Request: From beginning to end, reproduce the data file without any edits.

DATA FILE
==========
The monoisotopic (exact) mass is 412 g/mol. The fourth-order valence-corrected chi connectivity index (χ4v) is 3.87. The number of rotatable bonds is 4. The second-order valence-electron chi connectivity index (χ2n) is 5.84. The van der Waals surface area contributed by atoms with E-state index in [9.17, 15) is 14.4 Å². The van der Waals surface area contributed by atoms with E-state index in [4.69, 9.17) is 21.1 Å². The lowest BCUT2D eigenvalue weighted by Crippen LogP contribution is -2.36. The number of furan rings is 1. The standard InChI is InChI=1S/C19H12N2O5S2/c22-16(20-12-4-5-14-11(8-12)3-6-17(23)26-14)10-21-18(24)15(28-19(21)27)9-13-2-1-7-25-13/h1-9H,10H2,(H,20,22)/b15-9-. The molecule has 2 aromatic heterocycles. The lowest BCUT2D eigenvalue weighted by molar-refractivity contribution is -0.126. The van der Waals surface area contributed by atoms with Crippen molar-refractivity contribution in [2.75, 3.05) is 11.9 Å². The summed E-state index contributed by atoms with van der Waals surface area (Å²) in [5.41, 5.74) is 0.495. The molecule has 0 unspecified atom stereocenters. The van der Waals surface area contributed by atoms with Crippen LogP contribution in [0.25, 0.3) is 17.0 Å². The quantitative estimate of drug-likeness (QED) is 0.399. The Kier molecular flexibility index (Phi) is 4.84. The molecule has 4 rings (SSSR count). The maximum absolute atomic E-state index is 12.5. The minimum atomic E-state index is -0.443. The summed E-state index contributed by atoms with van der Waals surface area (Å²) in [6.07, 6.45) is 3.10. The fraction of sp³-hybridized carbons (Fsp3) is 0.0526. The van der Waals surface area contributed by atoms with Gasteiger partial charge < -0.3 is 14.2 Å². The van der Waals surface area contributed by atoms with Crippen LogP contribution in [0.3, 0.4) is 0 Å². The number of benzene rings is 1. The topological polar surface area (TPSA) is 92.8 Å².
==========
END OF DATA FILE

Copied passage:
The monoisotopic (exact) mass is 412 g/mol. The fourth-order valence-corrected chi connectivity index (χ4v) is 3.87. The number of rotatable bonds is 4. The second-order valence-electron chi connectivity index (χ2n) is 5.84. The van der Waals surface area contributed by atoms with E-state index in [9.17, 15) is 14.4 Å². The van der Waals surface area contributed by atoms with E-state index in [4.69, 9.17) is 21.1 Å². The lowest BCUT2D eigenvalue weighted by Crippen LogP contribution is -2.36. The number of furan rings is 1. The standard InChI is InChI=1S/C19H12N2O5S2/c22-16(20-12-4-5-14-11(8-12)3-6-17(23)26-14)10-21-18(24)15(28-19(21)27)9-13-2-1-7-25-13/h1-9H,10H2,(H,20,22)/b15-9-. The molecule has 2 aromatic heterocycles. The lowest BCUT2D eigenvalue weighted by molar-refractivity contribution is -0.126. The van der Waals surface area contributed by atoms with Crippen molar-refractivity contribution in [2.75, 3.05) is 11.9 Å². The summed E-state index contributed by atoms with van der Waals surface area (Å²) in [5.41, 5.74) is 0.495. The molecule has 0 unspecified atom stereocenters. The van der Waals surface area contributed by atoms with Crippen LogP contribution in [0.25, 0.3) is 17.0 Å². The quantitative estimate of drug-likeness (QED) is 0.399. The Kier molecular flexibility index (Phi) is 4.84. The molecule has 4 rings (SSSR count). The maximum absolute atomic E-state index is 12.5. The minimum atomic E-state index is -0.443. The summed E-state index contributed by atoms with van der Waals surface area (Å²) in [6.07, 6.45) is 3.10. The fraction of sp³-hybridized carbons (Fsp3) is 0.0526. The van der Waals surface area contributed by atoms with Gasteiger partial charge < -0.3 is 14.2 Å². The van der Waals surface area contributed by atoms with Crippen LogP contribution in [0.3, 0.4) is 0 Å². The number of benzene rings is 1. The topological polar surface area (TPSA) is 92.8 Å².